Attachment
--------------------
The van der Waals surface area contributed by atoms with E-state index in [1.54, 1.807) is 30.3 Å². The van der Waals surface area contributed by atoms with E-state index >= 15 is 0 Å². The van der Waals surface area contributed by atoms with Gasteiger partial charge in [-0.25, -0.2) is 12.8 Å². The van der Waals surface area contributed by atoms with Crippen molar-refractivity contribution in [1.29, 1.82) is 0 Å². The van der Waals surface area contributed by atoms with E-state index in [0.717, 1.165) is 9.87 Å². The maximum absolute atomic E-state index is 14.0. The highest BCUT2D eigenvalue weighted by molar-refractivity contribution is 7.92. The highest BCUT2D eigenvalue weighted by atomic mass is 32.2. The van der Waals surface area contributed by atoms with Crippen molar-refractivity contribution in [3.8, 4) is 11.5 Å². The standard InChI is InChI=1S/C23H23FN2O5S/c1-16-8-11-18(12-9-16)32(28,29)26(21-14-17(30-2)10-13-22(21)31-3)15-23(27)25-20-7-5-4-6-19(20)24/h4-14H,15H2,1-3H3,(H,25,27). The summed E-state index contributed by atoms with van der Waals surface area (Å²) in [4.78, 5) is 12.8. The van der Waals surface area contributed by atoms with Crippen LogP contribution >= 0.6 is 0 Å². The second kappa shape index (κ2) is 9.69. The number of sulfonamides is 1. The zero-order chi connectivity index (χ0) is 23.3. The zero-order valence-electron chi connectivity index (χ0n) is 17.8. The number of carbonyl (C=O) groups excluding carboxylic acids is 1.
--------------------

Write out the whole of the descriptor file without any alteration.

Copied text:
The van der Waals surface area contributed by atoms with E-state index in [1.54, 1.807) is 30.3 Å². The van der Waals surface area contributed by atoms with E-state index >= 15 is 0 Å². The van der Waals surface area contributed by atoms with Gasteiger partial charge in [-0.25, -0.2) is 12.8 Å². The van der Waals surface area contributed by atoms with Crippen molar-refractivity contribution in [1.29, 1.82) is 0 Å². The van der Waals surface area contributed by atoms with E-state index in [0.717, 1.165) is 9.87 Å². The maximum absolute atomic E-state index is 14.0. The highest BCUT2D eigenvalue weighted by molar-refractivity contribution is 7.92. The highest BCUT2D eigenvalue weighted by atomic mass is 32.2. The van der Waals surface area contributed by atoms with Crippen molar-refractivity contribution in [3.8, 4) is 11.5 Å². The standard InChI is InChI=1S/C23H23FN2O5S/c1-16-8-11-18(12-9-16)32(28,29)26(21-14-17(30-2)10-13-22(21)31-3)15-23(27)25-20-7-5-4-6-19(20)24/h4-14H,15H2,1-3H3,(H,25,27). The summed E-state index contributed by atoms with van der Waals surface area (Å²) in [4.78, 5) is 12.8. The van der Waals surface area contributed by atoms with Crippen LogP contribution >= 0.6 is 0 Å². The second kappa shape index (κ2) is 9.69. The number of sulfonamides is 1. The zero-order chi connectivity index (χ0) is 23.3. The zero-order valence-electron chi connectivity index (χ0n) is 17.8. The number of carbonyl (C=O) groups excluding carboxylic acids is 1.